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I was looking through a memory book that I had put together when my daughter was a small child and came across her pre-school schedule. It goes like this:
8:30-9:00 AM: Free time: Blocks, books and coloring
9:00-9:30 AM: Circle: French, Spanish, German and sign. (The children and teacher would sing songs in different languages and one teacher would sign while she spoke to the students. They would rotate languages each day.)
9:30- 10:00 AM: Outside: In the garden.
10:00- 11:30 AM: Classes: Art, Listening Comprehension, Music, Large Motor Activity, etc.
11:30- noon: Lunch: Manners and Language Development.
The children in my daughter’s pre-school also learned the alphabet, their numbers and how to write their names. The rest of the time they were absorbing new experiences, exploring their world, learning how to work together and get along with each other and having fun in the process. Having fun at school during that time was very important to me. I wanted my daughter to equate learning and school to a positive experience.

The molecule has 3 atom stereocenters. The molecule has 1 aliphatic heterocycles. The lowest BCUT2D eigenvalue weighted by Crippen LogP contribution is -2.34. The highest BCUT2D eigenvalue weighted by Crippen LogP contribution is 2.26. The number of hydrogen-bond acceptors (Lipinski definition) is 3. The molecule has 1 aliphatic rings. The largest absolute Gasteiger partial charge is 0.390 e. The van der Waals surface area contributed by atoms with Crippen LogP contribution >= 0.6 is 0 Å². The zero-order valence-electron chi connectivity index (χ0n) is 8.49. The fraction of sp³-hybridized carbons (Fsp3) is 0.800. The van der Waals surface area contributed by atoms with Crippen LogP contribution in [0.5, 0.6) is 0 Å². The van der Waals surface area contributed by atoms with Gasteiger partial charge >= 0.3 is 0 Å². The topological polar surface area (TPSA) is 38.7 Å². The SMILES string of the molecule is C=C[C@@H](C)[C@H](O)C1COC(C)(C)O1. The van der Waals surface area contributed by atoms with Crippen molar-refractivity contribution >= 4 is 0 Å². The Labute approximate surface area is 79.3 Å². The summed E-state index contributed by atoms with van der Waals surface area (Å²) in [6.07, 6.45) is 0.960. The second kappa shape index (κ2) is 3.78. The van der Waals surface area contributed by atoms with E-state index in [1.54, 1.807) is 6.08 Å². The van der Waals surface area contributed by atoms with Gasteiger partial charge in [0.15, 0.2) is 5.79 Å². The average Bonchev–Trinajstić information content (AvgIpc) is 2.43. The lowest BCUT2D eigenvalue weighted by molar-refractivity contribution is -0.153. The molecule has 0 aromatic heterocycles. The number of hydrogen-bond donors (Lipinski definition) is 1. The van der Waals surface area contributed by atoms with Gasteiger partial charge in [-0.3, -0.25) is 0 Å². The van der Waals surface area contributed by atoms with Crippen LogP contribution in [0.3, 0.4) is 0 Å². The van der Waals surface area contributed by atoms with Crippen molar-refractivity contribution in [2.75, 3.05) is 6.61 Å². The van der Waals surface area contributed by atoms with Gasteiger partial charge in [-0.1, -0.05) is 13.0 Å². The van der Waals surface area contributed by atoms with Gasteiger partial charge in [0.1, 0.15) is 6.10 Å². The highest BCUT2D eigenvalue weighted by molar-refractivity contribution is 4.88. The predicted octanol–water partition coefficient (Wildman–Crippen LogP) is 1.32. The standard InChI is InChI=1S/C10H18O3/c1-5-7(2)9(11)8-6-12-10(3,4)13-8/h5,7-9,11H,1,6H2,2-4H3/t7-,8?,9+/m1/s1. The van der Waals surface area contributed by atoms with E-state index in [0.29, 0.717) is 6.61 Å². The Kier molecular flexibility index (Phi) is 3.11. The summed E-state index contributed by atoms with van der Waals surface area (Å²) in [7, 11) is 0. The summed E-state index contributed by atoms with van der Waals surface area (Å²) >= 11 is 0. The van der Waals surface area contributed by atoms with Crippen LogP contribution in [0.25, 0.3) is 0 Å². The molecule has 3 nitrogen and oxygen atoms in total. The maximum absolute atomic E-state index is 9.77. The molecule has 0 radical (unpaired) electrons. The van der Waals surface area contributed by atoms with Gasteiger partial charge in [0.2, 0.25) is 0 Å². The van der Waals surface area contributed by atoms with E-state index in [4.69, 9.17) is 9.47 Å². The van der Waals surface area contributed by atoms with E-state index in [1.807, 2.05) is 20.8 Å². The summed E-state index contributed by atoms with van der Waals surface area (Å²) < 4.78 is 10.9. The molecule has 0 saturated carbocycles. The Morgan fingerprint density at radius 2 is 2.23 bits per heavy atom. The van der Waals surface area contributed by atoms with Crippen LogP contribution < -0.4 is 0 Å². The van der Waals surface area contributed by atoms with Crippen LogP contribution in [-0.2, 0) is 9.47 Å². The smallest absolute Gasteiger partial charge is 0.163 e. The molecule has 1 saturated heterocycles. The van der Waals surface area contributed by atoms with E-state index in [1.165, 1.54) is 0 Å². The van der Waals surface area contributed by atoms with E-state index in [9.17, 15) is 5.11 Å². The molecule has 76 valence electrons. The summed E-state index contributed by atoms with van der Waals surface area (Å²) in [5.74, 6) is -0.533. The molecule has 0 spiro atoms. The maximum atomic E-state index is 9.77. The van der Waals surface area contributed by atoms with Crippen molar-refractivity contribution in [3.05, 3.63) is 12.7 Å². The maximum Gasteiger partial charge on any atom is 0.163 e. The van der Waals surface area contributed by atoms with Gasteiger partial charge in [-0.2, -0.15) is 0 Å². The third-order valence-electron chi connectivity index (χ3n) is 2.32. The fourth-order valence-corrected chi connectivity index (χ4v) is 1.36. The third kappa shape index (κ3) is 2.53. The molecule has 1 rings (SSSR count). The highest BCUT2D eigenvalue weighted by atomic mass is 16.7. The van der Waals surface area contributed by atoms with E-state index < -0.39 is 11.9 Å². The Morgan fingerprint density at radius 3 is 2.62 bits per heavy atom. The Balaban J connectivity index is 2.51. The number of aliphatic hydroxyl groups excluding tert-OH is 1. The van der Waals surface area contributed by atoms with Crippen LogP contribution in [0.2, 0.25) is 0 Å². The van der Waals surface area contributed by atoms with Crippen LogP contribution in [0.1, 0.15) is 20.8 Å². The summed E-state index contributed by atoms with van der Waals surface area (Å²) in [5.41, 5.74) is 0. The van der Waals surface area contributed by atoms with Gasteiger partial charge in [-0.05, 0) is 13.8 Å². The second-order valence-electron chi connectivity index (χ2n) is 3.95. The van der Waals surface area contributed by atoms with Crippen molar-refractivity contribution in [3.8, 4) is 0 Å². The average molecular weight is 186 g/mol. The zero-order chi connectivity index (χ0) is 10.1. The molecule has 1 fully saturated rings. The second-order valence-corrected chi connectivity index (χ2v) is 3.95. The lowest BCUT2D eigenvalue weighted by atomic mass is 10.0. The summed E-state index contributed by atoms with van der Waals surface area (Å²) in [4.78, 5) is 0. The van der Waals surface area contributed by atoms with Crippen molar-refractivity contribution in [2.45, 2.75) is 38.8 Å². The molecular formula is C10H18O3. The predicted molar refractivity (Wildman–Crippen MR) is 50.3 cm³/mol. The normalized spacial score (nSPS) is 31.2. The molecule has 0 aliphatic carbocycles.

Is this the same experience that Burgess and other fans of Universal pre-K envision for all children?
First, let’s take a look at the money. Funding for the Universal pre-K program in Seattle is to come from the levy that recently passed and by way of an increase in property taxes. The cost of Universal pre-K in Boston is $10,000 per student so this effort will be costly.
In the Mayor’s Preschool Program Action Plan, “quality assessments” will be linked to funding: “The efficacy evaluation will provide valid estimates of the effectiveness of the program in achieving its goal of improving children’s preparedness for kindergarten with sufficient precision to guide decisions about the program” (Mayor’s Plan page 18)
And there is to be a “prescribed curriculum” that the assessments will be based on. What these assessments are has not been clearly defined but up to this point, in the drive for the corporate makeover of our educational system, that language refers to testing.